The model is of a CASO boxcar, done quite a few years ago, when I didn't have much in the way of reference books for freight cars.  I worked from a not-too-detailed photo, and a bit of info that came with it, starting with a Train Miniature boxcar, which was a low-height car much like the real one.  I knew from the photo that the prototype had trucks with a leaf/coil spring package, and that the side sills had been patched with sheet metal due to premature rust-out.  I also knew that the ends were an inverse Youngstown type.  I was not, however, aware of the rib pattern on the ends.

After placing the aluminum foil over the Tichy 5-5-5 end, and carefully moulding it over  the various ribs and rivets, I realised that it would be too tall for the TM car, so I simply sliced-off the excess ribs from the bottom of the foil ends.  I then flipped both of the foil ends in order for them to appear as inverse corrugations, then coated both the foil and the plain sheet plastic that I had installed in place of the cars original ends, with contact cement. 
After allowing it to dry to the touch, the foil ends were carefully put in place.

Here's the car, with proper side sills, along with the sheet metal patch strips over the rusted-out sidesheets, and the correct leaf/coil spring packages in the trucks...

...and the incorrect inverse ends, which should have been 7-7...

...instead of 5-5-2...

I have two more TM cars to redo as CASO cars, and intend to alter a Tichy 7-8 end into a 7-7, then use it to create the correct inverse aluminum ends for all three cars.

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Posted by mbinsewi on Wednesday, April 29, 2020 8:35 AM

gmpullman
You can see a better image of the end wall here: https://nycshs.files.wordpress.com/2014/06/cabooseclassics2.pdf

That is a great link.  I bet the crews probably liked this style of caboose, as they look like they have lots more room! 

Mike.

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Posted by tstage on Wednesday, April 29, 2020 9:08 AM

Actually, Mike, since the original intention of the war cabooses was "temporary" and put together quickly, the cars themselves 1) rode like a boxcar and 2) were freezing in the winter and sweltering in the summer.  But, they had to make do with what they had at the time and any metal for extra cars would have been earmarked for the war effort.  Some did manage to last into the 50s though.

Tom

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Posted by mbinsewi on Wednesday, April 29, 2020 9:34 AM

I didn't think about the box car trucks.  I bet it was a tough ride.

I've never spent much time reseaching cabooses (?) until I started building my MILW. terminal caboose.

Mike.

PS.  I just found your thread from 2009 when you started your project.

 

 

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Posted by dknelson on Wednesday, April 29, 2020 11:26 AM

This thread and its two predecessors are if nothing else good reminders that while we now have much great information for prototype modeling, and some good sources for finely detailed parts, there is still much we do NOT have.  Inverse dreadnaughts in multiple versions among them.  And there are things we used to have but don't now, including many of the rare and obscure freight car trucks and other parts that Red Ball and others used to offer (in a quality that few would find acceptable today).  For that matter a look at just about any Car Builder's Cyclopedia shows that there are many many freight cars which have yet to be offered to us, including in resin.  Tank cars in particular.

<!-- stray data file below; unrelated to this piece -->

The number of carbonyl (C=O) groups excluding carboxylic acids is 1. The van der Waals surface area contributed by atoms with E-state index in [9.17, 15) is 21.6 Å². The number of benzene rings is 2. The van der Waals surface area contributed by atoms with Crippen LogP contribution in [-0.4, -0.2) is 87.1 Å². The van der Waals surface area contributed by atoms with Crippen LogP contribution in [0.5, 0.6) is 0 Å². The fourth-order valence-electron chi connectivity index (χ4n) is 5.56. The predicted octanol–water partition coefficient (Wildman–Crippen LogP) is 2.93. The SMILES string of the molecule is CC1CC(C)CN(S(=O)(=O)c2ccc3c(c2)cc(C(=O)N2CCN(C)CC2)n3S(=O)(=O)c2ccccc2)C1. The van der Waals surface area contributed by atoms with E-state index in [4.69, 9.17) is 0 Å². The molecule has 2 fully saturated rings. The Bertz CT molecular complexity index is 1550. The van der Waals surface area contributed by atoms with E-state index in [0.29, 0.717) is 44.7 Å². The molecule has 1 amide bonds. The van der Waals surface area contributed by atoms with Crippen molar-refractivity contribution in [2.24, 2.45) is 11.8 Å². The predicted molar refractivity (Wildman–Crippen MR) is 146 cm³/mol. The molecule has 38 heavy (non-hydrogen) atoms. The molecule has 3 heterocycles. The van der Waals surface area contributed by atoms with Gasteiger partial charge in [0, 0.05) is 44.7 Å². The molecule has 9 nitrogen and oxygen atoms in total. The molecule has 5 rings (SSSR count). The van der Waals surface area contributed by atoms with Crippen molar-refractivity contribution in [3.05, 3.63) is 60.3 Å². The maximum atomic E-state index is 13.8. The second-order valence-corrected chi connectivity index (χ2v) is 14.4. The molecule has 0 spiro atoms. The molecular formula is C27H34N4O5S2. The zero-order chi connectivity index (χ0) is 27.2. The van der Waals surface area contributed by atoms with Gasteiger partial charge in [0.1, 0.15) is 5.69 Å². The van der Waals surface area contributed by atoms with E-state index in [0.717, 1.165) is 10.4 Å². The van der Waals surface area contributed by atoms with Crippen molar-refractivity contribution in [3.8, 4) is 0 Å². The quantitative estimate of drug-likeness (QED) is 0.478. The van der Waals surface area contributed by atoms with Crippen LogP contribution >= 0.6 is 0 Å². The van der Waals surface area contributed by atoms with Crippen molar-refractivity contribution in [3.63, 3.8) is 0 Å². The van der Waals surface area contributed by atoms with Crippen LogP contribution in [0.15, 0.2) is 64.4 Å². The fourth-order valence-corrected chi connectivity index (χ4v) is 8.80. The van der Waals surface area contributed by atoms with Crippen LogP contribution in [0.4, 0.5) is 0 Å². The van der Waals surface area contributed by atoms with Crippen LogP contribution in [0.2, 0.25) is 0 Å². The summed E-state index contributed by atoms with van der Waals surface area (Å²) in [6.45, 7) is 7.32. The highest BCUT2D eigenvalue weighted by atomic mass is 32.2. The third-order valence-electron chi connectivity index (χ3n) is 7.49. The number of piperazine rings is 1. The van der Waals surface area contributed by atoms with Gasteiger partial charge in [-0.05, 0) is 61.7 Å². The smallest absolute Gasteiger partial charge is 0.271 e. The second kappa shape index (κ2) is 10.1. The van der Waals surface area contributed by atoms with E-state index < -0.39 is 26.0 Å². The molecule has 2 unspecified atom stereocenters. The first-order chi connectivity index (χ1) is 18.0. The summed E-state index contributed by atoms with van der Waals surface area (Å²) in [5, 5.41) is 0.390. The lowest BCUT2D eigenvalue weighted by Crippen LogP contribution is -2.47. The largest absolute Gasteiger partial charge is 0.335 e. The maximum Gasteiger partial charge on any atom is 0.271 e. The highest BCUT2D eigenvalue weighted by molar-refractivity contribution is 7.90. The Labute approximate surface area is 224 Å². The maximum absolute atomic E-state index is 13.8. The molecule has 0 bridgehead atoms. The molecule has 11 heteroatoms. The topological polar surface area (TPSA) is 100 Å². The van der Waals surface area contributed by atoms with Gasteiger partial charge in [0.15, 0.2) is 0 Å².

I don't necessarily buy into the "there has never been a better time to be a model railroader" mantra in other words.  I am not anti building and modifying but there are some things that are just darn hard to build or modify and some projects are just going to kept on the back burner as a result. 

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Posted by gmpullman on Thursday, April 30, 2020 4:24 PM

mbinsewi
I didn't think about the box car trucks.  I bet it was a tough ride.

At least the NYC cars seem to have used leaf springs (less bounce) in the trucks.

The PRR was an early contributor to the War Effort with X32 box cars converted to troop sleepers as well as converted box cars pressed into service as coaches.

The later Pullman-built troop sleepers had Allied Full Cushion trucks which, despite some problems, certainly rode better than the average freight car truck of the day.

Good Luck, Ed

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Posted by dehusman on Friday, May 1, 2020 8:08 AM

The ATSF versions of these cars have a center door with grab irons up the side and bench on the roof instead of a cupola.

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Posted by tstage on Saturday, May 2, 2020 4:41 PM

I'm doing some preliminary planning on the temporary war caboose.  So far, my understanding is that it was constructed from a 36' wood boxcar.

Q1: From the re-posted photo below, does it appear that the end platforms are "included in" or "in addition to" the overall length of the 36' boxcar?

I'm inclined to say "in addition to" because of the slightly notched and slightly wider bracketed wood siding above the right end platform entry.

If that is the case then that would require end platform "systems" (i.e. platform, stairwells, modified end panel, coupler gear box, brake detailing, etc. as a single unit) that are secured to the end of the boxcar and to the underbody frame by an extended coupler gear box underneath.  That leads to my 2nd question:

Q2: Would that be enough to keep the gear box/coupler from flexing too much laterally?

Given that this is at the end of the train I would say no.

Thanks again for the discussion and input...